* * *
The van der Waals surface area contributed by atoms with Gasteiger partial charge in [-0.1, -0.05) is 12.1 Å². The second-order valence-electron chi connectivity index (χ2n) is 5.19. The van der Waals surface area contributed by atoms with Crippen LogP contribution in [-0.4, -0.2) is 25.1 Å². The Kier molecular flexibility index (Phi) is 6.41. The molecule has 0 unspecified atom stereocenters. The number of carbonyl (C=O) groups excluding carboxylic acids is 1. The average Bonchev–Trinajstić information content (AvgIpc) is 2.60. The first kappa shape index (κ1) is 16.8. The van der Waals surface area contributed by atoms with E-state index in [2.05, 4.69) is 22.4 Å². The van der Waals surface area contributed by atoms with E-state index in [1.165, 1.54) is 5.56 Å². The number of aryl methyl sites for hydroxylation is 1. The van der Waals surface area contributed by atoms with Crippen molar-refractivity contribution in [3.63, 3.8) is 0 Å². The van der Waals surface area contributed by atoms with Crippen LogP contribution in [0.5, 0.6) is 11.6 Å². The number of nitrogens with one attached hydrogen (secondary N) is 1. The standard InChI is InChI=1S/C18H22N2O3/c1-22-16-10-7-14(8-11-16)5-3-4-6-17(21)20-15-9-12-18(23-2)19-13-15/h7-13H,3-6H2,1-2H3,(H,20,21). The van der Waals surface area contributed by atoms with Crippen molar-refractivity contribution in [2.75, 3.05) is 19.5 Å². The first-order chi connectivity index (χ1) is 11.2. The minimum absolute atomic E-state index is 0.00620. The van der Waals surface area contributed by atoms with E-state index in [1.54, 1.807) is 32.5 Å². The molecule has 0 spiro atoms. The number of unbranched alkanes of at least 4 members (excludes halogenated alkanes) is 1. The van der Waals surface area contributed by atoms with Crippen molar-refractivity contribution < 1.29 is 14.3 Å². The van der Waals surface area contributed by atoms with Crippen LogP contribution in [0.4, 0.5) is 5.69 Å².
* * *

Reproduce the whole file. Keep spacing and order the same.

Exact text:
The van der Waals surface area contributed by atoms with Gasteiger partial charge in [-0.1, -0.05) is 12.1 Å². The second-order valence-electron chi connectivity index (χ2n) is 5.19. The van der Waals surface area contributed by atoms with Crippen LogP contribution in [-0.4, -0.2) is 25.1 Å². The Kier molecular flexibility index (Phi) is 6.41. The molecule has 0 unspecified atom stereocenters. The number of carbonyl (C=O) groups excluding carboxylic acids is 1. The average Bonchev–Trinajstić information content (AvgIpc) is 2.60. The first kappa shape index (κ1) is 16.8. The van der Waals surface area contributed by atoms with E-state index in [2.05, 4.69) is 22.4 Å². The van der Waals surface area contributed by atoms with E-state index in [1.165, 1.54) is 5.56 Å². The number of aryl methyl sites for hydroxylation is 1. The van der Waals surface area contributed by atoms with Crippen molar-refractivity contribution in [3.63, 3.8) is 0 Å². The van der Waals surface area contributed by atoms with Crippen LogP contribution in [0.5, 0.6) is 11.6 Å². The number of nitrogens with one attached hydrogen (secondary N) is 1. The standard InChI is InChI=1S/C18H22N2O3/c1-22-16-10-7-14(8-11-16)5-3-4-6-17(21)20-15-9-12-18(23-2)19-13-15/h7-13H,3-6H2,1-2H3,(H,20,21). The van der Waals surface area contributed by atoms with Crippen molar-refractivity contribution in [2.75, 3.05) is 19.5 Å². The first-order chi connectivity index (χ1) is 11.2. The minimum absolute atomic E-state index is 0.00620. The van der Waals surface area contributed by atoms with E-state index in [1.54, 1.807) is 32.5 Å². The molecule has 0 spiro atoms. The number of unbranched alkanes of at least 4 members (excludes halogenated alkanes) is 1. The van der Waals surface area contributed by atoms with Crippen molar-refractivity contribution < 1.29 is 14.3 Å². The van der Waals surface area contributed by atoms with Crippen LogP contribution in [0.4, 0.5) is 5.69 Å².